This stance was later annulled by the Australian Financial Complaints Authority (AFCA), which not only contested the insurer’s analysis but also highlighted its failure to document its assertions, leading to undue procrastination.

The dispute originated when the homeowner filed for claims in December 2022 subsequent to discovering her property profoundly vandalized by a former tenant. The cost of restorations was quoted at $15,873, evidence of which was presented via quotations and valid tax invoices. Chubb recognized the legitimacy of repair costs for the fire equipment and flooring, but denied responsibility for other damages, including those incurred on the property’s door, suggesting these were all covered by another contents policy. The homeowner, however, maintained the damages were related to the tenant.

Upon examining the records, AFCA contravened the insurer's claim that a more appropriate coverage applied. Nevertheless, in one scenario involving damage to a door, AFCA concurred with information suggesting the owner’s prior knowledge, hence her need to lodge it as a separate claim. Chubb insisted that a status report presented signs of wear and tear not inclusive in the policy coverage, yet neglected to provide said report as evidence, thereby weakening their argument.

The judgment articulated by AFCA indicated that the insurer had ample opportunities to exhibit pertinent documentation, especially since they were warned of potential unfavorable inferences being drawn if they failed to proffer the requested information within the specified timeframe. Chubb’s omission led to reliance on the homeowner's pre-tenancy condition report, which AFCA found convincingly didn't show the alleged pre-existing damage.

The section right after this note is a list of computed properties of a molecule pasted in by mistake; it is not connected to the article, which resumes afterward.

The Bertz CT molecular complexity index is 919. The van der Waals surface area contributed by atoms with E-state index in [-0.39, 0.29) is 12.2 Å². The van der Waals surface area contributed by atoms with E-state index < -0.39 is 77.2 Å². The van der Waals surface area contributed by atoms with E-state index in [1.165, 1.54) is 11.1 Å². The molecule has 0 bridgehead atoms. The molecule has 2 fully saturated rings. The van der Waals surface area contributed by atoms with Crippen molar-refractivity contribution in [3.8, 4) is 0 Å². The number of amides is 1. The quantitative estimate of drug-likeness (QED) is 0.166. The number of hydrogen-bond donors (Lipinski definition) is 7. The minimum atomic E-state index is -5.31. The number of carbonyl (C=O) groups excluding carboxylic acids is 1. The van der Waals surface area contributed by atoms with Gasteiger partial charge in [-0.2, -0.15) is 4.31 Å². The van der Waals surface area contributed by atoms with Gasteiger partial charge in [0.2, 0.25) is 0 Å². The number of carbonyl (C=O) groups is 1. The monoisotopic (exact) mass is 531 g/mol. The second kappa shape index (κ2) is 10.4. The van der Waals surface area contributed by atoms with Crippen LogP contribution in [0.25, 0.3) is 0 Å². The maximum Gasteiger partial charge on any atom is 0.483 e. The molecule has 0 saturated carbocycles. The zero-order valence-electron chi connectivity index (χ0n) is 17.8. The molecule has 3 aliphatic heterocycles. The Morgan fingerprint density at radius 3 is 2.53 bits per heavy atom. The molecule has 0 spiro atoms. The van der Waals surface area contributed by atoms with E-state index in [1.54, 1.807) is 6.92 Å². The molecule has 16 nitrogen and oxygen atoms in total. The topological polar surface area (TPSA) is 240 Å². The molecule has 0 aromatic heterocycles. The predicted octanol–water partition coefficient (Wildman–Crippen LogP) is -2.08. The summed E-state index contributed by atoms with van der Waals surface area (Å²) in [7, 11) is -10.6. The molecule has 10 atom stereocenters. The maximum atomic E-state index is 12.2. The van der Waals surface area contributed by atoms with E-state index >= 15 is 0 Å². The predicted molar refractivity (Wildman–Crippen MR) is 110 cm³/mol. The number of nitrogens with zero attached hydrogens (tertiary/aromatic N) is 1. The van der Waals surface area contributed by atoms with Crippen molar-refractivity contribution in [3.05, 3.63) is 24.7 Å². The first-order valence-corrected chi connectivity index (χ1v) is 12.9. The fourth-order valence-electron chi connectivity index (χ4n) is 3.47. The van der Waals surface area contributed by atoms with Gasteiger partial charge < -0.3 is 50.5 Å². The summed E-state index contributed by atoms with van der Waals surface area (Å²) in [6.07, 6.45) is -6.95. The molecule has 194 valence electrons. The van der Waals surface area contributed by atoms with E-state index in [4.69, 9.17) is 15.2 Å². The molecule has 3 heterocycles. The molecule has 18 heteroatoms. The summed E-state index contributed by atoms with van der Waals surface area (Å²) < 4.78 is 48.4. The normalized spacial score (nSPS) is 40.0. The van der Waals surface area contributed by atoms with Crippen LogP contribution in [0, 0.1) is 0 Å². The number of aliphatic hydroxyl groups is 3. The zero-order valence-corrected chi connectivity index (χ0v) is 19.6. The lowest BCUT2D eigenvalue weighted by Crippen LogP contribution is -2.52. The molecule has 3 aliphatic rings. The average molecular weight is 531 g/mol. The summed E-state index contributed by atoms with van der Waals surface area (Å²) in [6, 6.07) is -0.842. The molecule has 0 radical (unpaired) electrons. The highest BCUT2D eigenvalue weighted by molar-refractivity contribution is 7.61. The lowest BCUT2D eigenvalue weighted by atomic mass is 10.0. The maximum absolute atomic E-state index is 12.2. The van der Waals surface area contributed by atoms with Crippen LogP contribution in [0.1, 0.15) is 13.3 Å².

The tension culminated in a mandate requiring Chubb to remit $12,628 to the homeowner, after the policy excess deduction. Moreover, for the troubles wrought by delayed processes, less-than-adequate claims management, and lackluster communication, an added compensation of $3,500 was awarded to the claimant. This recompense was attributed to the significant impact on the homeowner, circumventing her reasonable expectations and encroaching on her serenity and overall wellbeing.

AFCA's determination underscored that the industry's standard of conduct was significantly breached, resulting in excessive delay and marked inconvenience that entangled the homeowner’s peace of mind and rightfully due claim resolution process.